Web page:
Whirlpools are an everyday experience in a bath tub: When the water is drained a circular vortex is formed. Typically, such whirls are rather stable. Similar...

Im Focus: Breaking the bond: To take part or not?

Physicists working with Roland Wester at the University of Innsbruck have investigated if and how chemical reactions can be influenced by targeted vibrational excitation of the reactants. They were able to demonstrate that excitation with a laser beam does not affect the efficiency of a chemical exchange reaction and that the excited molecular group acts only as a spectator in the reaction.

A frequently used reaction in organic chemistry is nucleophilic substitution. It plays, for example, an important role in in the synthesis of new chemical...

Im Focus: New 2D Spectroscopy Methods

Optical spectroscopy allows investigating the energy structure and dynamic properties of complex quantum systems. Researchers from the University of Würzburg present two new approaches of coherent two-dimensional spectroscopy.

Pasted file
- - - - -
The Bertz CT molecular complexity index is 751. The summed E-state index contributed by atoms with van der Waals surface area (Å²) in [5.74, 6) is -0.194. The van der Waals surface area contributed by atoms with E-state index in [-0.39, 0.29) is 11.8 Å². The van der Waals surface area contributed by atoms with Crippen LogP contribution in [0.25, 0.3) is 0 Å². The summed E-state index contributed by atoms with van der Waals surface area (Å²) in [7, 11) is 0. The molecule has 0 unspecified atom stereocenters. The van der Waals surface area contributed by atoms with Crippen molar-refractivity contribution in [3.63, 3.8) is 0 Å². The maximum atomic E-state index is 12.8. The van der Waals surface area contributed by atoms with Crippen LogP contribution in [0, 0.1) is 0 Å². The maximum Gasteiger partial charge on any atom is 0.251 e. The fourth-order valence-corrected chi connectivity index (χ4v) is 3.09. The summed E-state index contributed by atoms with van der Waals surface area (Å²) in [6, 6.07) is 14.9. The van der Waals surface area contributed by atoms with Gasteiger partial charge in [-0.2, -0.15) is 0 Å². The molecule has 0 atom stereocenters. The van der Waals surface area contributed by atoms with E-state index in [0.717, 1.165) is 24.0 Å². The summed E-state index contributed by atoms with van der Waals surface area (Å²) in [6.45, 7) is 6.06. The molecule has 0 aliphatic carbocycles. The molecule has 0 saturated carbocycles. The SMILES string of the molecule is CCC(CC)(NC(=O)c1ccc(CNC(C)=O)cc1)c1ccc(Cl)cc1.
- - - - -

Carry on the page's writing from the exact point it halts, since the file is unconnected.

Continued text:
"Put an excitation into the system and observe how it evolves." According to physicist Professor Tobias Brixner, this is the credo of optical spectroscopy....

All Focus news of the innovation-report >>>

Anzeige

Anzeige

VideoLinks
Industry & Economy
Event News

Leading experts in Diabetes, Metabolism and Biomedical Engineering discuss Precision Medicine

13.07.2018 | Event News

Conference on Laser Polishing – LaP: Fine Tuning for Surfaces

12.07.2018 | Event News

11th European Wood-based Panel Symposium 2018: Meeting point for the wood-based materials industry

03.07.2018 | Event News

 
Latest News

A smart safe rechargeable zinc ion battery based on sol-gel transition electrolytes

20.07.2018 | Power and Electrical Engineering

Reversing cause and effect is no trouble for quantum computers

20.07.2018 | Information Technology

Princeton-UPenn research team finds physics treasure hidden in a wallpaper pattern

20.07.2018 | Materials Sciences

VideoLinks
Science & Research
Overview of more VideoLinks >>>